Making its world premiere at Paris’ NewImages Festival ahead of an October berth at Montreal’s Festival du Nouveau Cinéma, the Canadian-French production “The Passengers: Her and Him” presents an interactive, location-based VR piece that covers a chance encounter from two different perspectives – and still only tells half the story.

This work-in-progress, written by French screenwriter Nicolas Peufaillit (“A Prophet”) and directed by Quebecois multi-hyphenate Ziad Touma (“Saved by the Belles”), will eventually offer an interactive multi-user experience consisting of four chapters, synchronized to be experienced by four viewers simultaneously.

Set in the cabin of a moving train, the interactive experience will exist as four interlocking and interacting films, each one fixed to a different passenger’s perspective.

“The version that we’re showing features a woman and a man [named Her and Him],” explains Touma. “At the same time, we’re finishing production on the other two parts, featuring an older Lady and young Child. Once you put on the headset, you are really immersed in your character’s mind. You’ll see the three other characters in front of and next to you, and you’ll hear the thoughts of the character you are embodying.”

“The project is really about getting to know what goes on in someone else’s mind,” Touma continues. “[It’s built on that moment when] you’re travelling and you see another person and wonder, what’s going on in their head?”

“Depending on your gaze, your thoughts will change,” he adds. “When I look at the Lady, there’s a script dedicated to her. Then if I turn my head and look at the Child, I will think something different. One will make me think of my mother, and about motherhood; the other will make me think of my own childhood.”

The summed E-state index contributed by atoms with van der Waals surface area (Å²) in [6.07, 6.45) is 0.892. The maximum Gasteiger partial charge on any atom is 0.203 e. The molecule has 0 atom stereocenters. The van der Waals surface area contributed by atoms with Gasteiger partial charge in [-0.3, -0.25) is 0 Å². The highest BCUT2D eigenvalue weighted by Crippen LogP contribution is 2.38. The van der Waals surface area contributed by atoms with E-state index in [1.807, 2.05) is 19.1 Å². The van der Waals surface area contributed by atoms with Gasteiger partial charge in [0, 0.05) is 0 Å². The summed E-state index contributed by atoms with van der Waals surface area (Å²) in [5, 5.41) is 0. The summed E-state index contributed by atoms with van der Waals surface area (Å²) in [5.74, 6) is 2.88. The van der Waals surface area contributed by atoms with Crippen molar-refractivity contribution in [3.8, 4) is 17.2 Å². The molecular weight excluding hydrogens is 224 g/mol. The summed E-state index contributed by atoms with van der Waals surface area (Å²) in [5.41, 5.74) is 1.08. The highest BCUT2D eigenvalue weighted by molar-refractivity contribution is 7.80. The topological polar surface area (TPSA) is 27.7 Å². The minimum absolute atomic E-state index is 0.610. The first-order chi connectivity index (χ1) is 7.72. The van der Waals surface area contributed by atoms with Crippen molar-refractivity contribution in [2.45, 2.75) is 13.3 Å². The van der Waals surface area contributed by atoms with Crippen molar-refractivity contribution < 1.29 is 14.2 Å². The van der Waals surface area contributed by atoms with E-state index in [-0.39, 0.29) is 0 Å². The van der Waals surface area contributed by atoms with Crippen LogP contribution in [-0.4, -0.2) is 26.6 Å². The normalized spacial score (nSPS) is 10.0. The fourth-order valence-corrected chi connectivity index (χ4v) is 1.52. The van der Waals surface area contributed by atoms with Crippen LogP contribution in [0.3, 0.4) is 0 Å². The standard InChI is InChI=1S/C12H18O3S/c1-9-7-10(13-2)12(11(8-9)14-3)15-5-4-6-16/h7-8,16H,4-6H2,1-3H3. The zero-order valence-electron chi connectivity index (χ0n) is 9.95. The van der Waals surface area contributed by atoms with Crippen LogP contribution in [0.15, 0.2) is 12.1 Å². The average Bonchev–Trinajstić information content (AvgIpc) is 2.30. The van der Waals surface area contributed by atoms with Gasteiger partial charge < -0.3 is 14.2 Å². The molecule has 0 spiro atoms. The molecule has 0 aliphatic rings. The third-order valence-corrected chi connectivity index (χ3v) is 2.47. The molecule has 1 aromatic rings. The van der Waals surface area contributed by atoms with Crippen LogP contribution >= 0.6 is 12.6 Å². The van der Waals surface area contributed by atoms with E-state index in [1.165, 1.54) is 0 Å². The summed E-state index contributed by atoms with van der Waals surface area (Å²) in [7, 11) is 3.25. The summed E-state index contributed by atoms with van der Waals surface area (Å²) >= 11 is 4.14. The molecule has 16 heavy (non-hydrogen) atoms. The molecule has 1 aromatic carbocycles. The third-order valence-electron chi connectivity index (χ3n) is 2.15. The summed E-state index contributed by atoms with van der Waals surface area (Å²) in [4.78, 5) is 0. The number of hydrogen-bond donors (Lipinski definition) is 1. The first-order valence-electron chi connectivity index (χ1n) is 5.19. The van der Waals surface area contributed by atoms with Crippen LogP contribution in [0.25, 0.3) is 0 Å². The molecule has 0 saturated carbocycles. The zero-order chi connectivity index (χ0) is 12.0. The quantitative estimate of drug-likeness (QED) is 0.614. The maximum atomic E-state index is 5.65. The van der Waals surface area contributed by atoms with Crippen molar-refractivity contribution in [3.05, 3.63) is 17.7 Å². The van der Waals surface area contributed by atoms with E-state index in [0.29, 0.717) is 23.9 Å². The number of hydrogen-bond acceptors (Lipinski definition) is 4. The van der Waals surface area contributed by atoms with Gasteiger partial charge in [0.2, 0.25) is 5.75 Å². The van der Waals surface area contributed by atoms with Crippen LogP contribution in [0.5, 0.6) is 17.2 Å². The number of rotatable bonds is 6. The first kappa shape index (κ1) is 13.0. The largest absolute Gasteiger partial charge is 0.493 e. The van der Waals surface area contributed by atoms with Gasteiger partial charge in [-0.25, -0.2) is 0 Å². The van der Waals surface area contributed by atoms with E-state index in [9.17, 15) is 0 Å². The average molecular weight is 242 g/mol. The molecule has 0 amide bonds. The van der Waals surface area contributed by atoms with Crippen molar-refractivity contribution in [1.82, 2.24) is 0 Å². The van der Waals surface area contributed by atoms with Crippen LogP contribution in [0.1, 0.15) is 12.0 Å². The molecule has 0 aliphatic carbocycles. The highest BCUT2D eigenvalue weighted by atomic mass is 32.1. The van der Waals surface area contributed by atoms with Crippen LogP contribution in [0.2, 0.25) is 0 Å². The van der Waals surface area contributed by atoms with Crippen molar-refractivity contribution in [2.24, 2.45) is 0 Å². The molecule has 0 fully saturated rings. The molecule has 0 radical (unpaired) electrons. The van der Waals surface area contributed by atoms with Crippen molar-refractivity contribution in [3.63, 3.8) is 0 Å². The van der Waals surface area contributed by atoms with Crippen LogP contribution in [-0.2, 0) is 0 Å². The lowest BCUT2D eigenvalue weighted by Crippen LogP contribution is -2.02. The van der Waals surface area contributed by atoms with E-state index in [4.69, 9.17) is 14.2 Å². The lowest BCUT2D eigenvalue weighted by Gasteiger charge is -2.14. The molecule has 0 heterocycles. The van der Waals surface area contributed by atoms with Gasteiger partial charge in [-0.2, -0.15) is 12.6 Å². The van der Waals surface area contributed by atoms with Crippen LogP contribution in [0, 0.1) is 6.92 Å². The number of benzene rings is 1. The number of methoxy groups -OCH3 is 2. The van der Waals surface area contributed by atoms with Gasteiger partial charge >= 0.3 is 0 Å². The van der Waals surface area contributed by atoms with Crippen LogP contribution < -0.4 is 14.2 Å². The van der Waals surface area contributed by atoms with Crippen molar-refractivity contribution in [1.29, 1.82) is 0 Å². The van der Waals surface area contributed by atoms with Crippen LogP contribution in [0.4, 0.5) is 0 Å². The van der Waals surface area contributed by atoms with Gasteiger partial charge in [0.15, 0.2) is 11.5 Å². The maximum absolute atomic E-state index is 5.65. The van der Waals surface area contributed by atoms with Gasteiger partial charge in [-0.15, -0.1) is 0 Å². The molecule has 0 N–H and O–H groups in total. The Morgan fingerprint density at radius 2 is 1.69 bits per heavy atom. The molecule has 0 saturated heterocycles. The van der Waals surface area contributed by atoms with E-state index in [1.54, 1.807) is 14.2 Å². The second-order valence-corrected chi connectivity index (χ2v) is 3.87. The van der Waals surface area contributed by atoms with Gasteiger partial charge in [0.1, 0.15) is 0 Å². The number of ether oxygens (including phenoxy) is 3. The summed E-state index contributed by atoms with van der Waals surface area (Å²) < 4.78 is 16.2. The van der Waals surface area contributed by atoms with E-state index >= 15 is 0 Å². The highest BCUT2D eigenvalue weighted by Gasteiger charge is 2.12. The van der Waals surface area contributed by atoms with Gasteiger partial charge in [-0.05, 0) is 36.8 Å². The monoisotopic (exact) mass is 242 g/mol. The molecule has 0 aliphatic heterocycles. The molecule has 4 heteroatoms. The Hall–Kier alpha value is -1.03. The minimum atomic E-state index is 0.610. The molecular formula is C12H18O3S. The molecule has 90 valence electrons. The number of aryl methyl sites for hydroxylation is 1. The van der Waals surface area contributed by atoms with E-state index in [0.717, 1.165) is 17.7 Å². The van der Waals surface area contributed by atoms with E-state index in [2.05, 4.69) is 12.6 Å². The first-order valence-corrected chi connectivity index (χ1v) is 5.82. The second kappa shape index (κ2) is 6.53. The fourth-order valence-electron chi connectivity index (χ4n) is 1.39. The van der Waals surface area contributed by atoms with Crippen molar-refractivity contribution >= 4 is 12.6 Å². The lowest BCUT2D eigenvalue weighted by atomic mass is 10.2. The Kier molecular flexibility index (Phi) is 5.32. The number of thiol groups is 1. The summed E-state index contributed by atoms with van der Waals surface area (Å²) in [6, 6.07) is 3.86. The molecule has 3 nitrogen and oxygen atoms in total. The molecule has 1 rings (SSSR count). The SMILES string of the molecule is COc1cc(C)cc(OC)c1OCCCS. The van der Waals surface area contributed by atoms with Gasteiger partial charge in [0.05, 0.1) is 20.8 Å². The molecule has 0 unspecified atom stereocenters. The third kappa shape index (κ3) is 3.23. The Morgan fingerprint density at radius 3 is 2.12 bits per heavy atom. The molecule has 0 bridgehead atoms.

The filmmaker designed this project as an exercise in full-on embodiment, with those thoughts leading to live-action, stereoscopic flashbacks. But participants can do more than glimpse their characters’ pasts, they are also able to affect their futures via actions taken in game.

“You have to help the character accomplish their quest by either speaking out loud or doing hand gestures,” Touma explains. In “Her” and “Him,” for example, both characters are fighting their own internal battles, which can be overcome via participant interaction and vocalization. Only each vocalization changes the story for everyone else.

“The stories influence each other. If one person speaks, it changes the other person’s film,” Touma continues. “So we’re trying to be as fluid as possible to how the user perceives the world, because they manage to create a new narrative every time. “

The project’s myriad variables required years of scriptwriting and development, forcing the filmmakers to approach the story in a very different way. “Instead of something linear, the script was written in columns,” says Touma. “Because it’s interactive, you have to approach the narrative in three dimensions. When I printed out the script pages, I could stack them on the floor and walk between them.”

In terms of variables, each of the four parts will employ a different visual style, with “Her” depicting the world in watercolor, and “Him” in oil painting; subsequent entries will be rendered in pencil and felt tip marker. More ambitious still, the filmmakers mounted the entire project in two languages, shooting versions in both English and French.

“For the U.S. and world market, it has to be in English, but we wanted something to offer French Canada and France as well,” Touma explains. “In VR you can’t really do subtitles, and it’s not something you can dub. So you really have to go all in.”